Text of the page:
“Your Highness,” Mekaneck’s voice echoed in the still vastness of the chamber; “I deeply regret to inform you that another three villages have been razed, the people murdered, and now the orcs control a much greater territory than before. I met your son on the battlefield. The terms for peace he gave to me are for you to surrender your army, and for me to bring him your head. Otherwise, he said, there shall be no peace.”

“Then by royal decree and from this day forth, let no one further call that man my son, nor shall anyone call him son. Even you,” he added, turning to the adjacent throne, “my dearest queen. He is now my enemy and the enemy of the kingdom. And he must be stopped!”

Rain came forward. “But we have problems, your Highness. The Etherians do not have the power to build a portal great enough to pass their army through to us. The bird men of Avion refuse to get involved in any war. The Olympians, who are half my people, consider us insignificant, and do not care as to our fate. And as for the Twelve Knights Dragonslayers, they are involved in a war of their own.”

“By the Ancients!” Adam cried. “Who do we have to fight, then?”

“I have enlisted all the able men in the city, but could get no more than twenty-thousand. The Pachyderms were not interested, but General Hoof has offered his strategic skills. And we also have one-hundred amazon women-”

Suddenly, the green woman sprinted between them up the steps of the dais, falling at the feet of the king. “Great Father, we amazons despise all men but you, and do not fear the orcs! War is our chief love; give us the chance and we will gladly sacrifice our lives defending you!”

Adam stood, offering his hand to lift her. “Camilla, my daughter, I thank you.”

“It is our sworn obligation, Great Father. Do not thank me. Though we may number a mere one-hundred, my women and I are far superior to any army of male orcs, and shall make short work of them.”

“I wish that were true. But we need more help. Rain, who else is there?”

“I don’t know,” she replied. “I can think of none but the distant races, the moss men and the rock people. But they cannot fight. They can hardly move. And the dark races, the mermen and beastmen, are no different than the orcs.”

“Wait!” Alexandra cut in. “You forgot the beople! Don’t you remember Buzz Off of Hive?”

“That was a long time ago,” said Adam, “and they have no reason to help us. We’ve done nothing for them.”

“Yes, but, Father, they number in the millions! And they are fierce warriors, always fighting to the death! Surely they could spare a few thousand troops. And they might remember Buzz Off, who was a good friends of yours. Perhaps if I could find him, he could persuade-”

“No, beople live but ten years. Buzz Off is dead.”

“But it’s worth a try, isn’t it? Rain and I will go to Hive-”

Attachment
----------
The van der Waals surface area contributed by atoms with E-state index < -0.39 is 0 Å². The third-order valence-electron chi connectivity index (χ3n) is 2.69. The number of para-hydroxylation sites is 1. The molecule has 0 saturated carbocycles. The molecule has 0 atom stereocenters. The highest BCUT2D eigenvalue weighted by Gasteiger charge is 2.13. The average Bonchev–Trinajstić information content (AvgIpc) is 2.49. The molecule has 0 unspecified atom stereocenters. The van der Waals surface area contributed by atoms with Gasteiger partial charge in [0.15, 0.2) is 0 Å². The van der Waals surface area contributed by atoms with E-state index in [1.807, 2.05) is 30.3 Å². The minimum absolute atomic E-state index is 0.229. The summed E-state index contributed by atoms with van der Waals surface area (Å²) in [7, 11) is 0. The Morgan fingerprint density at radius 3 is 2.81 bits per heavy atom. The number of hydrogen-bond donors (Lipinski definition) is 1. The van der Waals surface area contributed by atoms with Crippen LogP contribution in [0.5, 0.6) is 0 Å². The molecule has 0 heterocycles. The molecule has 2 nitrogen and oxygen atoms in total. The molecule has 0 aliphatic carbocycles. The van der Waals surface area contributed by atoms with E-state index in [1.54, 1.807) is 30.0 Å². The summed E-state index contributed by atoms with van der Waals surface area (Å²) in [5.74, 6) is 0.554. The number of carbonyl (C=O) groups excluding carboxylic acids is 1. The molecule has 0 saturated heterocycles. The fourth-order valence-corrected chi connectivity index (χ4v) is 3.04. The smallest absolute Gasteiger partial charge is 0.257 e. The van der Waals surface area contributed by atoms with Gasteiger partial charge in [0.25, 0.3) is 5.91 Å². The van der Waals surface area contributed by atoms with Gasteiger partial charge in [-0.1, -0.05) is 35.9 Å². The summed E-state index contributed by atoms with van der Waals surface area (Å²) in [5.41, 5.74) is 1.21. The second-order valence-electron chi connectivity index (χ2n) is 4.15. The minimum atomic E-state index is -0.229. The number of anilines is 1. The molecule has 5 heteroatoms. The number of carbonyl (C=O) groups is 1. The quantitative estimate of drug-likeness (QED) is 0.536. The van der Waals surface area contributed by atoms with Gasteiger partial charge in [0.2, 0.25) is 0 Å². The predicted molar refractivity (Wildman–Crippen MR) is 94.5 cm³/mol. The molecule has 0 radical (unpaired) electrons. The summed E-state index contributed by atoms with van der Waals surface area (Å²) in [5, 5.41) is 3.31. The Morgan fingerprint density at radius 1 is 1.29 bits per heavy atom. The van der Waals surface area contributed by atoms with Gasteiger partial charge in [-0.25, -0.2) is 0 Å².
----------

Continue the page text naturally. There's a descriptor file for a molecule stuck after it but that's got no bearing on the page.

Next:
“Alexandra, it’s dangerous, and you are my only child. I cannot afford to lose you.”

“I won’t fail.”

Adam turned to leave. “I will consult with the Sorceress. In the meantime, Rain, bring the villagers into the city for protection, and order the men-at-arms to burn the crops.”

“ . . . burn our crops, Sire?”

“If the orcs have nothing to eat, they will go home. We must hold off the war for as long as possible.”

“Yes, my Lord.”


Chapter 8

“There is a chill in the air,” said Regan, surveying the valley spreading below him atop his high steed, Darkness, whose long black mane matched his own. “The seasons must be changing. Do you feel it?”

“Aye,” said Blade, walking beside him.

“It is a new season for a new age. Yes, this is the season for great battles.

The time is almost upon us now, when I shall be king.”

Blade cupped his hands. “I don’t like fighting in the cold. It hurts more.”

“Weakling!” cried Regan. “Pain can be an ally! Don’t you know anything?”

“Well . . . I . . .”

“Be silent!” He kicked his heels, pushing the horse to the edge of the cliff. Thousands upon thousands of orcs collected at the bottom in a confused soup of carnage. Rusty, jagged weapons were sharpened on stone wheels. Fires burned from the homes where peaceful families once lived. Meat unrecognizable turned on spits over smaller flames. Azure helmets and orange breast plates, having lost their luster and stained with dirt and blood, were now being used as drums. And through the skeleton remains scattered everywhere, orcs stomped looking for suitable skulls to be used as drinking cups. Bone Crusher himself walked proudly amongst them wearing a necklace of many men-at-arms’ heads, as Tuku stood even prouder on his back giggling devilishly.

“Look at our army,” said Regan. “They don’t mind pain. They only think how to cause pain. In this weather, our enemy hurts more. When our enemy stops to lament the loss of a brother, he is crushed by the orc who cared nothing for his. Here is a true resource of power, untapped before now. But you hadn’t thought of that, had you? That is why you are down there, a worthless maggot, and I am up here, a god.”

“But the food supply is running low, my Lord, and many of the orcs are leaving. What shall we do?”

“We shall make straight for the capitol. My father’s sure to have his whole army posted there; he thinks to win this war in a single battle. That will cost him his crown.

We’ll lose many more orcs by then, yes; he’s counting on it. The sun’s too bright for orc eyes, and they grow restless and hungry. But I shall delve yards below the king’s chaste mind and turn his treachery against him!”

“How?” asked Blade.

“Go, take your crew and your flying ship and gather all the farmers within a hundred miles, whose crops have been burned but whom we’ve not raided. Promise them compensations for their loss if they will but listen to me, and meet me at Point Dread.”